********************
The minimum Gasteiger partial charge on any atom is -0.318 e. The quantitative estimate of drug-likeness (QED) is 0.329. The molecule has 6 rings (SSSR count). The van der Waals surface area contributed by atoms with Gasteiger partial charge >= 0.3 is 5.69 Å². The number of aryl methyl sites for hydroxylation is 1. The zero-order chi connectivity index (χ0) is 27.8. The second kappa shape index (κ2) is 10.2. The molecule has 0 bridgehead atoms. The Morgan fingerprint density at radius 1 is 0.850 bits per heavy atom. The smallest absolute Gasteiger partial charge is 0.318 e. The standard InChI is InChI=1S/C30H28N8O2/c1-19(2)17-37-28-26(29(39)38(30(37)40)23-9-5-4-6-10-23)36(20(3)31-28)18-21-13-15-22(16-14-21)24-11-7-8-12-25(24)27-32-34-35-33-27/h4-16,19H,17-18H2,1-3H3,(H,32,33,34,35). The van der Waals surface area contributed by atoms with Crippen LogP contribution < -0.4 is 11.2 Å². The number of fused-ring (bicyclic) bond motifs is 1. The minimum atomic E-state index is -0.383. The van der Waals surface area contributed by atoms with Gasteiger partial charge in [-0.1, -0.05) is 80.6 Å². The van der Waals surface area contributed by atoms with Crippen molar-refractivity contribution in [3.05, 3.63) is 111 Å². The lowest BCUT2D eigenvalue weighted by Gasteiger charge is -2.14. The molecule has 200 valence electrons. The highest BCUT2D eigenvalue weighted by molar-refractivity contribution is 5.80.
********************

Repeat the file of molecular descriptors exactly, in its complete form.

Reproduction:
The minimum Gasteiger partial charge on any atom is -0.318 e. The quantitative estimate of drug-likeness (QED) is 0.329. The molecule has 6 rings (SSSR count). The van der Waals surface area contributed by atoms with Gasteiger partial charge >= 0.3 is 5.69 Å². The number of aryl methyl sites for hydroxylation is 1. The zero-order chi connectivity index (χ0) is 27.8. The second kappa shape index (κ2) is 10.2. The molecule has 0 bridgehead atoms. The Morgan fingerprint density at radius 1 is 0.850 bits per heavy atom. The smallest absolute Gasteiger partial charge is 0.318 e. The standard InChI is InChI=1S/C30H28N8O2/c1-19(2)17-37-28-26(29(39)38(30(37)40)23-9-5-4-6-10-23)36(20(3)31-28)18-21-13-15-22(16-14-21)24-11-7-8-12-25(24)27-32-34-35-33-27/h4-16,19H,17-18H2,1-3H3,(H,32,33,34,35). The van der Waals surface area contributed by atoms with Crippen LogP contribution < -0.4 is 11.2 Å². The number of fused-ring (bicyclic) bond motifs is 1. The minimum atomic E-state index is -0.383. The van der Waals surface area contributed by atoms with Gasteiger partial charge in [-0.1, -0.05) is 80.6 Å². The van der Waals surface area contributed by atoms with Crippen molar-refractivity contribution in [3.05, 3.63) is 111 Å². The lowest BCUT2D eigenvalue weighted by Gasteiger charge is -2.14. The molecule has 200 valence electrons. The highest BCUT2D eigenvalue weighted by molar-refractivity contribution is 5.80.